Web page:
Sailing is a sport that everyone does sitting down, and adaptive sailing is not a new sport. It’s even part of the Olympics. However, new research has found that using a virtual sailing simulator on dry land enabled people with SCI to gain confidence before hitting the water. In addition, the study found that learning to sail had therapeutic benefits for both body and mind.
Researchers at the International Center for Spinal Cord Injury at Kennedy Krieger Institute at Johns Hopkins in Baltimore, MD published the results of their research in a recent issue the American Journal of Physical Medicine & Rehabilitation. Once on the water, participants were able to perform specific sailing maneuvers such as steering the course, sail trimming, tacking, jibbing and mark rounding. They described their on-water experiences as “exhilarating and great fun”. They added that participating in a sports activity with their family members and leaving their wheelchair unoccupied gave them a “sense of optimism about the future.”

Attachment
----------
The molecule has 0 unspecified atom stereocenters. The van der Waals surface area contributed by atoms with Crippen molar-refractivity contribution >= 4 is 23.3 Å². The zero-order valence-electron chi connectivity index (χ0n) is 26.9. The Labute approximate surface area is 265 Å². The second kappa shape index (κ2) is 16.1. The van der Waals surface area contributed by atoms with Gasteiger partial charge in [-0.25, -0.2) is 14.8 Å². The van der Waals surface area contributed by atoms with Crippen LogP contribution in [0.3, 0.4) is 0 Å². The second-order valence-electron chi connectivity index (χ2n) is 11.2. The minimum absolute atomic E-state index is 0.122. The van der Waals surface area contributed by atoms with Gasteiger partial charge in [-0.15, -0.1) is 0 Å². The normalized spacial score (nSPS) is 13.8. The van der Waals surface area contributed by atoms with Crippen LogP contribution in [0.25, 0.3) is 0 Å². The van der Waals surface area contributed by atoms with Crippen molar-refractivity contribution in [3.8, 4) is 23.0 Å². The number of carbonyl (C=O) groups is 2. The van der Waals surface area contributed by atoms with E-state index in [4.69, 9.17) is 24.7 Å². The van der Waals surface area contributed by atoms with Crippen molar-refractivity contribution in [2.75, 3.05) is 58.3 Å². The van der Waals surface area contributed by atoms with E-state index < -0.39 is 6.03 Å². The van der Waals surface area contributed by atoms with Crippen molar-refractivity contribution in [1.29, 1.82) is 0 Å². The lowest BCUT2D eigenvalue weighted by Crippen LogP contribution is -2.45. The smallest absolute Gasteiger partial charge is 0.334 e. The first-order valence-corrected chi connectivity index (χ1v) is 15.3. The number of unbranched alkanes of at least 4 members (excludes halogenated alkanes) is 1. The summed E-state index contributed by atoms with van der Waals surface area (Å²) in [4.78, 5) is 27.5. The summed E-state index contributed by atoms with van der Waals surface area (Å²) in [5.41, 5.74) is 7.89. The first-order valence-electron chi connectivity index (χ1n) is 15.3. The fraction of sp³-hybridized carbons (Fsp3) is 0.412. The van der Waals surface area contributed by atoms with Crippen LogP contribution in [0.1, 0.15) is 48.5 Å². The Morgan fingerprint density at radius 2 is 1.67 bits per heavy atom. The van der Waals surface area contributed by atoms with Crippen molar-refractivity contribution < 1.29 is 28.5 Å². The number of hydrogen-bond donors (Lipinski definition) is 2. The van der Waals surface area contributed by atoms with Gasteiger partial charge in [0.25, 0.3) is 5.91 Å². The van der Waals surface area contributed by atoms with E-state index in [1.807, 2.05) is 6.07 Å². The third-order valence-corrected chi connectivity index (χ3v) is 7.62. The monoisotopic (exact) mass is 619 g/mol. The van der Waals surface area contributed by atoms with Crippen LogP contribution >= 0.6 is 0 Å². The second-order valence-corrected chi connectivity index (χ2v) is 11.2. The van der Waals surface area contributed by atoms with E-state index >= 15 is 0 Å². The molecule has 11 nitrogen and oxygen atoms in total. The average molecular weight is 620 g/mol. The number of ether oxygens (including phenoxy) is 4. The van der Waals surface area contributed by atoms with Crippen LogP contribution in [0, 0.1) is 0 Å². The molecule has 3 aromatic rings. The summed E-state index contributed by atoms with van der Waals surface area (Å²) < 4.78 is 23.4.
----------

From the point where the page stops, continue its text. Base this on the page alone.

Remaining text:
“Sports and recreation are a very important component of the rehabilitation process, not only for general physical well-being, but for improving overall quality of life for patients who have sustained spinal cord injuries,” says study author Dr. Albert Recio. “We are very pleased with the results of this unique training program and hope that this type of recreational tool can also help in the rehabilitation of patients with other disabilities.”